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Music from the warrior spirit: Interview with Tommy Wildcat

Tahlequah, Okla. - The 2002 NAMMY award-winning flutist, Tommy Wildcat, travels throughout the country, and he has also been overseas 10 times, promoting his brand of very traditional music. Along with his twin sister, Tammy, Tommy started his own successful record label, "Warrior Spirit Productions" (the name has been shortened to "Warrior Records") to release his numerous cassettes and CDs, including "A Warrior's Spirit," "Flames of Fire," and "The Fire People."

The Wildcat twins became well known along with their dance troupe, Dancers of Fire, when they received national attention during appearances on the Discovery Channel's miniseries "How the West was Lost." Tommy's music has also appeared in Schlegender Production's "The Cherokee People," TNN's "The Great Outdoors," Grey Stone Productions' "The Trail of Tears," and AETN's "The Cherokee Keetoowas." Tommy also appeared in TNT's "Tecumseh: The Last Warrior." Wildcat is currently preparing for this year's performances and working on a new album that will be released early next year.

Wildcat said he started playing the flute 11 years ago when he was working at the Cherokee Heritage Center in Oklahoma and saw some boys walking around with river cane flutes. He found out that a friend of his knew how to make the flutes. "Back in 1991 I was hired for the Cherokee Heritage Center, then I was hired as the dance leader, then in 1992 I started touring and getting into Cherokee blow guns and river cane flutes, and slowly I started getting more active with school programs and out-of-state events," Wildcat said.

"I coordinated boys and girls to go around out of state, from Houston, to St. Louis, to Nebraska, doing cultural events. It was more or less what a dance troupe would do. At the same time my music started to develop.

"In 1994 I came out with my first CD "River Cane Flute Music," then I changed to a six-hole flute, and I created three more albums. I learned as I went along, but I had performance gigs, dance performances, and bookings everywhere, so I learned while I was in front of the audience. I started getting more active in documentaries, and now, in 2004, there's a PBS special on the Trail of Tears and they want to use my music on the soundtrack.

"As we were getting booked I started learning about the history of the flute; it almost went into extinction, but it made a comeback about 40 years ago, and it's pretty much widespread over Indian country. To win the NAMMY flutist of the year was a great honor. I've always pushed to do things properly and to my best ability. I drove all over the county playing gigs. I put almost 400,000 miles on my vehicle. It's not just about promoting Native American music, but also promoting Native American history with my music."

Wildcat found there were very few people in his area who played the flute, and no one was doing what he wanted to do, so he had to learn the music business, the marketing, and distribution, on his own. "I wanted to make things happen for my community," Wildcat said. "I wanted all of them, my nieces and nephews and the community, to know that I'm doing something with our heritage and culture, but it also requires business. Cherokee culture is the basis of my whole upbringing.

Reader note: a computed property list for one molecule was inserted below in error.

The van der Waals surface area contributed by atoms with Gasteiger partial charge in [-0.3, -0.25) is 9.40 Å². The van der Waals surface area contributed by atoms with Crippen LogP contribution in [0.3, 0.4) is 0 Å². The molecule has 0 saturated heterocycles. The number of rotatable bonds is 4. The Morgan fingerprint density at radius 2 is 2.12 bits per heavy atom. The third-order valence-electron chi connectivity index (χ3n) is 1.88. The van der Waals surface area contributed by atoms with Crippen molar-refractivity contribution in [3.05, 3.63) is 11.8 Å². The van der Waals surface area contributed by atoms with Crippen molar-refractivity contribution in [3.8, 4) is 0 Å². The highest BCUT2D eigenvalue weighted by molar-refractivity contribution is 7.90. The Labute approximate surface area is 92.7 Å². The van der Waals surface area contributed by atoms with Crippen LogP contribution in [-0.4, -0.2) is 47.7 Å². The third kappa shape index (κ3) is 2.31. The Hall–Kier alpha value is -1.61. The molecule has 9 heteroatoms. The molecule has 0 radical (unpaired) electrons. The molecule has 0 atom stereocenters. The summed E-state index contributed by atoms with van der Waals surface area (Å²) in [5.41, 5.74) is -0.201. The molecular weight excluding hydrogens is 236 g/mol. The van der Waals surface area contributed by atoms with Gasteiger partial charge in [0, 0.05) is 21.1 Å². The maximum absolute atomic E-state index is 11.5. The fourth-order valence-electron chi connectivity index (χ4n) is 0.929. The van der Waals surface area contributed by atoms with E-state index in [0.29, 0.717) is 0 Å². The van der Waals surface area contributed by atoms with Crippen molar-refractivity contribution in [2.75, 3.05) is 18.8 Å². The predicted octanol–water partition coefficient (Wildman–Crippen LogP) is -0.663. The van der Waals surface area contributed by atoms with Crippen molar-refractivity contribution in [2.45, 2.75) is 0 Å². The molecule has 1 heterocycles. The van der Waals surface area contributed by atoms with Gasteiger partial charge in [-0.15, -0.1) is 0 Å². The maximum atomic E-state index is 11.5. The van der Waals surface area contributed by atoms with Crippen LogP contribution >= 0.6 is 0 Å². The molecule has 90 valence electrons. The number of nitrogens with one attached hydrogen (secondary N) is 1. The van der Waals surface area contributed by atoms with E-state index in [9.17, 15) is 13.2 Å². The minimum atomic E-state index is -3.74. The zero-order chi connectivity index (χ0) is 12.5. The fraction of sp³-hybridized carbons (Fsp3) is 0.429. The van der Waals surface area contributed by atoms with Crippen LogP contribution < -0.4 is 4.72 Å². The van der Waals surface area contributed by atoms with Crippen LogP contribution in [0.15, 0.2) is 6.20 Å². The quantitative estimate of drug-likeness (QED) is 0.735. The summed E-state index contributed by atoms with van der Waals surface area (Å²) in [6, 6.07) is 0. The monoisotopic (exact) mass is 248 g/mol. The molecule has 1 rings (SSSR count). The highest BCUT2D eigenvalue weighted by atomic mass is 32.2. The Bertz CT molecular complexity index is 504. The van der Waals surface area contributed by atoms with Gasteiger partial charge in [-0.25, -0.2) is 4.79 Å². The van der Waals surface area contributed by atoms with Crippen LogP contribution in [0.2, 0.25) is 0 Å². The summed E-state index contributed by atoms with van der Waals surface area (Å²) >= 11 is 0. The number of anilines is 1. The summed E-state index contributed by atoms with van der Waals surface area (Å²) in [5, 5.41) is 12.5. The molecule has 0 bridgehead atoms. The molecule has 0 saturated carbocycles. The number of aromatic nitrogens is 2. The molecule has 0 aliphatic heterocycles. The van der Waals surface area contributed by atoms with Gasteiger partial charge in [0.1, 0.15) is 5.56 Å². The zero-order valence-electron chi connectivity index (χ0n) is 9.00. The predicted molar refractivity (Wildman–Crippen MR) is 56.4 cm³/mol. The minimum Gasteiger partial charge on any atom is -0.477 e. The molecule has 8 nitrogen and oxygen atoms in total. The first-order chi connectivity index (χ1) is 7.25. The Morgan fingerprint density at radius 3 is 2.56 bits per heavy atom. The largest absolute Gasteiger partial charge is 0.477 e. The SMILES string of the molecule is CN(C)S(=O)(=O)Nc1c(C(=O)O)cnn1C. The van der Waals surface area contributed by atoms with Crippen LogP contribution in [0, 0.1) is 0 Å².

"My parents took us every weekend to some dance grounds; my grandparents and their families were participants in the stomp dance and that tradition has been passed down along with the old customs and language. Within the Cherokees there are very few people who have hung on to that. We're probably around 10,000 strong, but that's very few people, considering we are the second largest tribe with 240,000 members. I come from one of the families that have held on to the living entity of the Cherokee culture. In myself, I not only used that in the beginning, but today I'm much broader as a Native American entertainer."

Wildcat first started releasing his albums during the height of the new age movement, when the market was flooded with "Native Heart" recordings, usually by non-Natives inspired by the American Southwest. While he was worried about being lost in the shuffle of flute CDs, he found that his Native pedigree helped him considerably in his career. "New age artists are forever coming up all the time, even now," Wildcat laughed. "When I first started on the pow wow trail back in 1995 no one knew who I was for about a year, but my career really took off in 1997 when I came out with the CD 'Warrior Flute.' It is still my best seller; it sells more than my NAMMY award-winning CD. Then I started getting hired a lot, and my programs offer more insight, culturally, and it helps me, compared to somebody who doesn't have a cultural background. People want to hire people from the reservations; people would rather hire Tommy Wildcat rather than someone who just says they are Indian. I can entertain people for hours, as opposed to someone who just walks up there and says he's a Native flute player. That might be entertaining to the kids, but adults want to know what they are seeing."

Wildcat will be performing throughout the year and working on his next album. His cause is still about cultural promotion, not just selling records. "I look forward to seeing all my friends across the country as I gear up for this year. I'm looking forward to getting more involved culturally, I just love it. I love flute playing, I love dancing, and I just plan to stay involved and continue to promote not only the great legacy of the Cherokees, but also the legacy of all Native American culture."

For more information, visit cherokeeproud.com or e-mail Tommy at tommywildcat@hotmail.com.